The acting categories played out largely as expected with a few notable differences. Along with Lady Gaga and Colman, the best actress nominees are Yalitza Aparicio (“Roma”), Glenn Close (“The Wife”) and Melissa McCarthy (“Can You Ever Forgive Me?”).
In best actor, the expected front runner Christian Bale was nominated for his transformation into Cheney in “Vice” (his fourth Oscar nod), along with Cooper, Willem Dafoe (“At Eternity’s Gate”), Rami Malek (“Bohemian Rhapsody”) and Viggo Mortensen (“Green Book”). Notably left out were Ethan Hawke (“First Reformed”) and John David Washington (“BlacKkKlansman”).
The nominees for best supporting actress were Amy Adams (“Vice”), Marina De Tavira (“Roma”), Regina King (“If Beale Street Could Talk”), along with Stone and Weisz. Tavira was something a surprise, likely unseating Claire Foy of “First Man.”
But perhaps the biggest acting snub came in best supporting actor, where Timothy Chalamet, who broke through last year with “Call Me By Your Name,” was left out for his drug addict in “Beautiful Boy.” Nominated were Mahershala Ali (“Green Book”), Adam Driver (“BlacKkKlansman”), Richard E. Grant (“Can You Ever Forgive Me?”) and Sam Rockwell (“Vice”).
Some Oscar regulars were honored again. Joel and Ethan Coen notched their seventh screenwriting nomination. Close, never a winner, landed her seventh acting nod. But the nominees were crowded with first-timers, including new performers (Aparicio) and veteran ones (Grant, Colman, Driver, King). Paul Schrader, the 72-year-old “Taxi Driver” scribe, was nominated for his first Oscar for the script to his religious thriller “First Reformed.”
The lead-up to Tuesday’s nominations was rocky for both the film academy and some of the contending movies. Shortly after being announced as host, comedian Kevin Hart was forced to withdraw over years-old homophobic tweets that the comedian eventually apologized for. That has left the Oscars, one month before the Feb. 24 ceremony, without an emcee, and likely to stay that way.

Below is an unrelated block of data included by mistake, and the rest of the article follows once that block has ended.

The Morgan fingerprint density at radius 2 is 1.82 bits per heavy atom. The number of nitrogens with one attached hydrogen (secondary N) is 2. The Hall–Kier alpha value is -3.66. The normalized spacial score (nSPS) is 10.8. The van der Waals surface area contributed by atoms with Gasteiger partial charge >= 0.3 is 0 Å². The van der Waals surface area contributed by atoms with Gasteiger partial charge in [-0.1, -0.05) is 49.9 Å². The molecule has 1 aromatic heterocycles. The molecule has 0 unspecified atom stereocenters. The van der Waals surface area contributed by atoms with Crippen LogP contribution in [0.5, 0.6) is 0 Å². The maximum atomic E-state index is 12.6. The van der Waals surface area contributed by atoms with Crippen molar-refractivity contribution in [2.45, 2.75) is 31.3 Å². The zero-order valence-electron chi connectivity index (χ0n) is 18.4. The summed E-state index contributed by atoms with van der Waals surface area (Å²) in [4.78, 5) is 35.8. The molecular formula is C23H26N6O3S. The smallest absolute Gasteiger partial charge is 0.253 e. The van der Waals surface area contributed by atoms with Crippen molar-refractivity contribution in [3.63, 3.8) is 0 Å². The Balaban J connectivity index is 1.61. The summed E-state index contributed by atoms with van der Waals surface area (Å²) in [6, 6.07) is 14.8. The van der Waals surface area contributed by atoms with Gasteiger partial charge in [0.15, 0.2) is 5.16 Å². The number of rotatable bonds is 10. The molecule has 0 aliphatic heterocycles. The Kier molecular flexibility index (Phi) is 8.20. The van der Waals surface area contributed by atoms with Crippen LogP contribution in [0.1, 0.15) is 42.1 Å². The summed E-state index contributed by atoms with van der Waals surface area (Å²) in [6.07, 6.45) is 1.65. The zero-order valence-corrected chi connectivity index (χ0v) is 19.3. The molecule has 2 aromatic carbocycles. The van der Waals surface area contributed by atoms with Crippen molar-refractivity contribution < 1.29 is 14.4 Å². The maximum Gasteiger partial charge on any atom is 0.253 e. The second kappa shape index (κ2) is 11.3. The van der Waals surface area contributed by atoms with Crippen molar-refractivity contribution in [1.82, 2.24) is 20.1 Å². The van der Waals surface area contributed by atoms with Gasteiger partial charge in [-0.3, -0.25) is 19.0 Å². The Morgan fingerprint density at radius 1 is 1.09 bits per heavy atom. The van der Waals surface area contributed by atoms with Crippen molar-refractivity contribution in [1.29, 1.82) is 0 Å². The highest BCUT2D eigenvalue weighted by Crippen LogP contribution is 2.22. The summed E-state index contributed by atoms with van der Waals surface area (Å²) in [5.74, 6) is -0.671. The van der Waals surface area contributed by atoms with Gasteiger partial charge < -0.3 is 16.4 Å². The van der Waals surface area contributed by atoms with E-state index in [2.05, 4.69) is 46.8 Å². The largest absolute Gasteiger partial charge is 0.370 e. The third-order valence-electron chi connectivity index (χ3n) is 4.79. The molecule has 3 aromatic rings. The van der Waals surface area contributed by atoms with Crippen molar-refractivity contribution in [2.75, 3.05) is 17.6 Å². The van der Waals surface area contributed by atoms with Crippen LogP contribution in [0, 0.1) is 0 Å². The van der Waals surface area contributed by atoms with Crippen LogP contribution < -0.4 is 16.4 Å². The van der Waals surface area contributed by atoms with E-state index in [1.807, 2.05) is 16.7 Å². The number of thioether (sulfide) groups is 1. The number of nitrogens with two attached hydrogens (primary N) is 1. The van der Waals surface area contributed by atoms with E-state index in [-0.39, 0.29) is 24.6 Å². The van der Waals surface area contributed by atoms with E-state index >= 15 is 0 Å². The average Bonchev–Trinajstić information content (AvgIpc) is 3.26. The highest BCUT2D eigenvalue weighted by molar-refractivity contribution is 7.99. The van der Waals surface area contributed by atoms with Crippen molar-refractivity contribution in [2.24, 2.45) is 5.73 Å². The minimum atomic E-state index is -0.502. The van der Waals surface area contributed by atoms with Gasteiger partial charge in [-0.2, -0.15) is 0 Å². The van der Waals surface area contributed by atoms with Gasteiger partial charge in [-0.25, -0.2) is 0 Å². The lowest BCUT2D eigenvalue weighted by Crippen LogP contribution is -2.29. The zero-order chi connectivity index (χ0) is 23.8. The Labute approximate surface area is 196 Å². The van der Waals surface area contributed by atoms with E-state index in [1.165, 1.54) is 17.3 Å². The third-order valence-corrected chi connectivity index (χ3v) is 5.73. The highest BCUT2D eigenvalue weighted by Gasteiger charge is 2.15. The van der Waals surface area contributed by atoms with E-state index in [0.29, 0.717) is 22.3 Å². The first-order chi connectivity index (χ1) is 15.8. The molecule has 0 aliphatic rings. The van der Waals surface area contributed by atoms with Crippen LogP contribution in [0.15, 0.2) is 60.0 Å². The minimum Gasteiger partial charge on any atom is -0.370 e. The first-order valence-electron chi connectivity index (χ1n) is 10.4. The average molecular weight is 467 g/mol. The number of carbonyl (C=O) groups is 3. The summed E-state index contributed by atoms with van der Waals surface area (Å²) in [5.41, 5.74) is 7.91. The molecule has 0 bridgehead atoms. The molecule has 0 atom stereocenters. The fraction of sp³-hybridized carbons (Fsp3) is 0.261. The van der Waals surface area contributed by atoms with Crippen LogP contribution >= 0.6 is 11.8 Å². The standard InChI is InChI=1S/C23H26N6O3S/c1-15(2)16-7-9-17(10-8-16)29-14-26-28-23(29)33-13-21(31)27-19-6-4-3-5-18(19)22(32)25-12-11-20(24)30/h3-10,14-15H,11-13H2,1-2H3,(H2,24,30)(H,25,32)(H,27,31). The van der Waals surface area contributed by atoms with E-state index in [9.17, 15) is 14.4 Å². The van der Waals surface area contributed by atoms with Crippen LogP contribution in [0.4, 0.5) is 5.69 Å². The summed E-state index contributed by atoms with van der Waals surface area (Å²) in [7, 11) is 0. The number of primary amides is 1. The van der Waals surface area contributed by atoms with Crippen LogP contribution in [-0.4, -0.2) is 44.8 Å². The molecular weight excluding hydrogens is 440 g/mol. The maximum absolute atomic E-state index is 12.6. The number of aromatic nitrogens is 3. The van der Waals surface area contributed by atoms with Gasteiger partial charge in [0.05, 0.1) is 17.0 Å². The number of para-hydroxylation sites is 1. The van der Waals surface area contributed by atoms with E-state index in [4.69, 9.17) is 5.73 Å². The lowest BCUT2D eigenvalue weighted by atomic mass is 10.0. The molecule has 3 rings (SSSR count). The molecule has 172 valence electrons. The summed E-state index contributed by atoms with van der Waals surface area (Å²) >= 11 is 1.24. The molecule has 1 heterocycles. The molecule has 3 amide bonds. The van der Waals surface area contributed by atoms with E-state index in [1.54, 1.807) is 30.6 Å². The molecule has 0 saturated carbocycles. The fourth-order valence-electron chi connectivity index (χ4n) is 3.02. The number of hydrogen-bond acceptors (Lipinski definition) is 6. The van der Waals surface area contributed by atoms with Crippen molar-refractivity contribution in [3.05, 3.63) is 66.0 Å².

Some film contenders, like “Green Book” and the Freddie Mercury biopic “Bohemian Rhapsody,” have suffered waves upon waves of backlash, even as their awards tallies have mounted. Before landing five nominations Tuesday, “Green Book” — which has been criticized for relying on racial tropes — won the top award from the Producers Guild, an honor that has been a reliable Oscar barometer. In the 10 years since the Oscars expanded its best-picture ballot, the PGA winner has gone on to win best picture eight times.
The season’s steadiest contender — Cooper’s “A Star Is Born” — looked potentially unbeatable until it got beat. Despite an enviable string of awards and more than $400 million in worldwide box office, Cooper’s lauded remake was almost totally ignored at the Golden Globes. Still, “A Star Is Born” was the sole film to land top nominations from virtually every guild group.
Potentially benefiting this year’s broadcast will be a number of popular nominees. “Black Panther,” ”Bohemian Rhapsody” and “A Star Is Born” have all done enormous box office. Just how many people have seen “Roma,” though, remains a mystery. Netflix doesn’t release box office receipts or streaming viewership.
For the second straight year, Fox Searchlight (which released last year’s winner, “The Shape of Water”) topped all studios, even as it and its parent studio, 20th Century Fox are in the process of being acquired by the Walt Disney Co. If their releases counted under Disney, the new mega-studio would have dwarfed all studios with 31 nominations.
The Oscars last year hit a new ratings low, declining 20 percent and averaging 26.5 million viewers on ABC. Though ratings for award shows have generally been dropping, the downturn prompted the academy to revamp this year’s telecast. Though initial plans for a new popular film category were scuttled, the academy is planning to present some awards off-air and keep the broadcast to three hours.